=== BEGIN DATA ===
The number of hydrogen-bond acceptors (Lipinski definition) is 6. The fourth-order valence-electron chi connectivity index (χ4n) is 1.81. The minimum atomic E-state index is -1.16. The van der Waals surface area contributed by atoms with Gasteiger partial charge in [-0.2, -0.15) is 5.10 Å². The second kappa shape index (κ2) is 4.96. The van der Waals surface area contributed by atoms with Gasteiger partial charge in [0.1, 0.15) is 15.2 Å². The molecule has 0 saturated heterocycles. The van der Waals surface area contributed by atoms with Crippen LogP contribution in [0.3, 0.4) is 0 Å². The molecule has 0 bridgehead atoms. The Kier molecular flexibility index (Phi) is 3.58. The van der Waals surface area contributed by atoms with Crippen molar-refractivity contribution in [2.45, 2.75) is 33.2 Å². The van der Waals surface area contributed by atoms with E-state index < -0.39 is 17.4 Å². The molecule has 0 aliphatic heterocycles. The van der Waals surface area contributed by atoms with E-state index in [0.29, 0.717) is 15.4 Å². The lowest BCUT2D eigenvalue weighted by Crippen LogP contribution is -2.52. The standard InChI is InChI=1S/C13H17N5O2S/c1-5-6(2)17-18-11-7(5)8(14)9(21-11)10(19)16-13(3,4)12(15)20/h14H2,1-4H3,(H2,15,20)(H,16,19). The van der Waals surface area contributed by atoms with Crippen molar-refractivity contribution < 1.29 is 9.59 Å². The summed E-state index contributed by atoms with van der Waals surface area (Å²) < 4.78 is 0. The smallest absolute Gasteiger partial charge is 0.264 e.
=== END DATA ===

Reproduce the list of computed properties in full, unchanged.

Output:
The number of hydrogen-bond acceptors (Lipinski definition) is 6. The fourth-order valence-electron chi connectivity index (χ4n) is 1.81. The minimum atomic E-state index is -1.16. The van der Waals surface area contributed by atoms with Gasteiger partial charge in [-0.2, -0.15) is 5.10 Å². The second kappa shape index (κ2) is 4.96. The van der Waals surface area contributed by atoms with Gasteiger partial charge in [0.1, 0.15) is 15.2 Å². The molecule has 0 saturated heterocycles. The van der Waals surface area contributed by atoms with Crippen LogP contribution in [0.3, 0.4) is 0 Å². The molecule has 0 bridgehead atoms. The Kier molecular flexibility index (Phi) is 3.58. The van der Waals surface area contributed by atoms with Crippen molar-refractivity contribution in [2.45, 2.75) is 33.2 Å². The van der Waals surface area contributed by atoms with E-state index < -0.39 is 17.4 Å². The molecule has 0 aliphatic heterocycles. The van der Waals surface area contributed by atoms with E-state index in [0.29, 0.717) is 15.4 Å². The lowest BCUT2D eigenvalue weighted by Crippen LogP contribution is -2.52. The standard InChI is InChI=1S/C13H17N5O2S/c1-5-6(2)17-18-11-7(5)8(14)9(21-11)10(19)16-13(3,4)12(15)20/h14H2,1-4H3,(H2,15,20)(H,16,19). The van der Waals surface area contributed by atoms with Crippen molar-refractivity contribution < 1.29 is 9.59 Å². The summed E-state index contributed by atoms with van der Waals surface area (Å²) < 4.78 is 0. The smallest absolute Gasteiger partial charge is 0.264 e.